Trick or Treat! The Top 5 Costumed Criminals of 2011

From the birthday suit to a gang of gladiators, this Halloween, we bring you a list of the 2011 top 5 criminals in costume.

5. Erin Holdsworth: Birthday Suit

When police in Bainbridge, Ohio, stopped a 128-mph car chase, they discovered 28-year-old Erin Holdsworth highly intoxicated and nearly naked. The high-speed chase came to an end only when police used stop sticks to puncture the tires of her car. When she finally pulled over, Holdsworth stumbled out wearing only a fishnet top, white g-string, and sneakers. The excitement didn’t stop there, however. The feisty nude made quite a commotion and as a result, Holdsworth was arrested on multiple charges including driving under the influence (DUI), fleeing, criminal damaging, driving with a suspended license, refusing a chemical test, speeding, and reckless operation. Her birthday suit, however, doesn’t seem to have landed her any additional charges. According to Bainbridge police, “In the state of Ohio, [public nudity] has to be a willful wanton act, which in this case she wasn’t really walking around or displaying herself to the public.” Watch the video here.


4. Gregory Liascos: Moss Man

Oregon man Gregory Liascos was arrested earlier in October while trying to break into the Rice Northwest Museum of Rocks and Minerals. Liascos allegedly cut a hole in the wall of the museum while wearing what appears to be a nature disguise. He wasn’t apprehended until a police K-9 chomped down on what appeared to be a grassy hill, only to hear the patch of earth let out a yelp.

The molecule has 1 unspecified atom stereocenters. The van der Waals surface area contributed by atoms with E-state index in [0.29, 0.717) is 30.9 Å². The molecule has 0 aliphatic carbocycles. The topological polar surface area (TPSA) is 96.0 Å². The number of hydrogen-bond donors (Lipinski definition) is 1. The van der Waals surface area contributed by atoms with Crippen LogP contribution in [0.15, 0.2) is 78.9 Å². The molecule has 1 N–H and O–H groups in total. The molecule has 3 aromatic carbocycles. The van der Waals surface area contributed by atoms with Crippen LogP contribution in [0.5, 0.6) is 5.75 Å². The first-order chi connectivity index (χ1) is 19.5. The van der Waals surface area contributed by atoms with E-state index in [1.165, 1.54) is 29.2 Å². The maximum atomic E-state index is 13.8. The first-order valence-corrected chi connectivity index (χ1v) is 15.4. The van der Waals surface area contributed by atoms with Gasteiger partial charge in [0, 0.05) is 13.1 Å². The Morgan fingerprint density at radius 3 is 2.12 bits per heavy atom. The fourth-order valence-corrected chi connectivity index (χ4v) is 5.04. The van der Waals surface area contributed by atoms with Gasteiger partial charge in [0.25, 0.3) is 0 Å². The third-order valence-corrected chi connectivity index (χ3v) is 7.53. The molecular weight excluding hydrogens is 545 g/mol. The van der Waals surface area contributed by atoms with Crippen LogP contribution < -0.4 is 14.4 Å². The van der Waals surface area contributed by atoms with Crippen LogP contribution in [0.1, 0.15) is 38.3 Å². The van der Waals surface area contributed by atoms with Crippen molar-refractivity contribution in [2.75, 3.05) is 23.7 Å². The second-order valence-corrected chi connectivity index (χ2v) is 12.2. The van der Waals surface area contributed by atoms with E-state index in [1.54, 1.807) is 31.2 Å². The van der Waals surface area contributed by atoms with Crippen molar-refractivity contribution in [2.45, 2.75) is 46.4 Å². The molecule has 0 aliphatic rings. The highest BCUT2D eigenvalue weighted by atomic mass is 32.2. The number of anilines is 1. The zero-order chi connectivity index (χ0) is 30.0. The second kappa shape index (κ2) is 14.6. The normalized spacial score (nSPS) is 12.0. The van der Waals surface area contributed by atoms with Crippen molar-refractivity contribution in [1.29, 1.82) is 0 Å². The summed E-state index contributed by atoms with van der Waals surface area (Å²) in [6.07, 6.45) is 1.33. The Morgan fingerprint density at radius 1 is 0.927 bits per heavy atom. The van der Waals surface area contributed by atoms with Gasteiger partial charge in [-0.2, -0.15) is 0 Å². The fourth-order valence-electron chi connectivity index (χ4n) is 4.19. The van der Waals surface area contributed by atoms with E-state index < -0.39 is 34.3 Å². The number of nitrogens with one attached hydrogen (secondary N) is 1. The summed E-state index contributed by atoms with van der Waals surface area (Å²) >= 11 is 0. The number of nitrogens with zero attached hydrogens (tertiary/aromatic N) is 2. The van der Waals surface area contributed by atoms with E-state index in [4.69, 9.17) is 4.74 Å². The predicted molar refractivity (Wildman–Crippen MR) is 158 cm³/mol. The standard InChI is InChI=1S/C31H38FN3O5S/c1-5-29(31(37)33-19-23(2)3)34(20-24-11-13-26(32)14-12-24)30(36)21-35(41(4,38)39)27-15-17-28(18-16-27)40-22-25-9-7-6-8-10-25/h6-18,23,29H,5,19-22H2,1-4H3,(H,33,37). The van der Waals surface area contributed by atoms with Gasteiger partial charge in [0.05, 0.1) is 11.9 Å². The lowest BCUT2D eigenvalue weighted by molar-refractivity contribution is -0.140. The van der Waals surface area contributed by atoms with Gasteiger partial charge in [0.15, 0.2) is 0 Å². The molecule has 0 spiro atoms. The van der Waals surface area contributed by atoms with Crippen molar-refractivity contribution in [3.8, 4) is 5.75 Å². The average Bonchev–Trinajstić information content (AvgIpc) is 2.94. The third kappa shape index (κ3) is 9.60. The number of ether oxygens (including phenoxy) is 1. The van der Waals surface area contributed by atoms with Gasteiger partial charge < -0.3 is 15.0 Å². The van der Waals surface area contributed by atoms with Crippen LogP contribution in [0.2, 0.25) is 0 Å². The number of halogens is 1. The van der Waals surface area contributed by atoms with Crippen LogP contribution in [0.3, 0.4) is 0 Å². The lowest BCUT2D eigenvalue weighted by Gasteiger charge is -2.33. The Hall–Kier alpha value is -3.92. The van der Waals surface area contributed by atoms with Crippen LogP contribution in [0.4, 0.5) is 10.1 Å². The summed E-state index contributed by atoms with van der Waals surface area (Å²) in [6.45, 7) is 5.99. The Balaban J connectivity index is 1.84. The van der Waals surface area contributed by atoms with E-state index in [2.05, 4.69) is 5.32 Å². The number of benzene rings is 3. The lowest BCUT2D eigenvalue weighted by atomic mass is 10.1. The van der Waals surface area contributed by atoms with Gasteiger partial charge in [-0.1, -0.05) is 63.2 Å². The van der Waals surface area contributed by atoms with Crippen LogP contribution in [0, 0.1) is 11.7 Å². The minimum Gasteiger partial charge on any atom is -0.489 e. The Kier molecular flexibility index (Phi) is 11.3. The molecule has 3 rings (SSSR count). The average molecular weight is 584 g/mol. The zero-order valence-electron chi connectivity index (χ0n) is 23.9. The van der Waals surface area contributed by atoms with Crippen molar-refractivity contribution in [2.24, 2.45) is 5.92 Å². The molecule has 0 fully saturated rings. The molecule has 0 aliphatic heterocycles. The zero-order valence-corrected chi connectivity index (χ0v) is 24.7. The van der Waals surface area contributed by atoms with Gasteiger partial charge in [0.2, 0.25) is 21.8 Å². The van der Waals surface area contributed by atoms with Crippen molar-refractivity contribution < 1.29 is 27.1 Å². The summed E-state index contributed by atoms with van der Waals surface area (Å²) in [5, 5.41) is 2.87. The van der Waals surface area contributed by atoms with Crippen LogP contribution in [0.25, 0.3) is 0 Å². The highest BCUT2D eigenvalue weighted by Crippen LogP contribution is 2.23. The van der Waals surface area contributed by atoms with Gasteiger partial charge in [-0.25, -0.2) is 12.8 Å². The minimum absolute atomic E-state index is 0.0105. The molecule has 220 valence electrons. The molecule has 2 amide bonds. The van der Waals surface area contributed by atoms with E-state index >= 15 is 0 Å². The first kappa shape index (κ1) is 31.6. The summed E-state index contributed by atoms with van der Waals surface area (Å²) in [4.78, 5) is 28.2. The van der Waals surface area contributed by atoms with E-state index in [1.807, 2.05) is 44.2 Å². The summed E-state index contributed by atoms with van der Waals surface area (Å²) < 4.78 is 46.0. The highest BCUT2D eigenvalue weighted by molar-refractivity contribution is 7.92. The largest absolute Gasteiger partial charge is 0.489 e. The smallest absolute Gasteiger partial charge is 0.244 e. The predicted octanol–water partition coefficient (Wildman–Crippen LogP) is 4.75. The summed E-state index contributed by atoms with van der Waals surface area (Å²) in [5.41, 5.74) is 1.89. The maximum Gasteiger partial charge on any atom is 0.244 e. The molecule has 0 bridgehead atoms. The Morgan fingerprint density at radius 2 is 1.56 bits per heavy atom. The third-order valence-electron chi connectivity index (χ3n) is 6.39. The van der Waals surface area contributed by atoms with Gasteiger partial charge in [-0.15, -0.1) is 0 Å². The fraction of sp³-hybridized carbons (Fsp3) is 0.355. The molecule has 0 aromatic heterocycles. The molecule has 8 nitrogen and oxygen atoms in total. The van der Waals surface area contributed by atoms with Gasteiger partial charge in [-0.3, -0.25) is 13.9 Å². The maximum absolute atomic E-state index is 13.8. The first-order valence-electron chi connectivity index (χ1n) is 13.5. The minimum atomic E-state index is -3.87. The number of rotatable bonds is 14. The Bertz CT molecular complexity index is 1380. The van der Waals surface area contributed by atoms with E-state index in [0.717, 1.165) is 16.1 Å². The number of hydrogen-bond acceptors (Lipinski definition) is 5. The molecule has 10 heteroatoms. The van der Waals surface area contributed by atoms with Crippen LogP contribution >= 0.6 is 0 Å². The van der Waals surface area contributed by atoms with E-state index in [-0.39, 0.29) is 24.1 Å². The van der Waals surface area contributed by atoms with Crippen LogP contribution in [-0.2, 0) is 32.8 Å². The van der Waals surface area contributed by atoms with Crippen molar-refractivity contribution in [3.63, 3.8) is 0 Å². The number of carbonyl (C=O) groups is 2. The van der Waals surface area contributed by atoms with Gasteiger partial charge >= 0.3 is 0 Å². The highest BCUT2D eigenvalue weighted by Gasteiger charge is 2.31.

Liascos claims the entire incident was a misunderstanding and that the ‘Moss Man’ disguise was just a Halloween costume from his kids. Liascos failed to appear for his court date and an arrest warrant has been issued.


3. Jacob Kiss: Gumby

In September, 19-year-old Jacob Kiss dressed up in a full-body Gumby suit and attempted to rob a convenience store. His costume hindered his efforts, however. Kiss told the cashier, “This is a robbery,” then spent the next few minutes fumbling around his costume for a weapon. Eventually, he gave up and left, but only after shedding 26 cents in coins. Police were notified and San Diego residents were urged to be on the lookout for a tall, green, bendy man. Kiss confessed to the attempted robbery on September 14th.


2. Italian Gang: Gladiators

This August, Rome police executed a sting operation that nabbed 20 gladiator impersonators at the historic coliseum. The gang members, comprised of 7 families working with 5 tourist agencies, are accused of attacking their competitors. The police who conducted the raid disguised themselves as gladiators and were attacked by the gang until more undercover officers intervened. According to police, criminal gangs have overtaken the tourist industry and competition is fierce surrounding Italy’s most famous landmarks.


1. Phoenix Jones: Seattle’s Superhero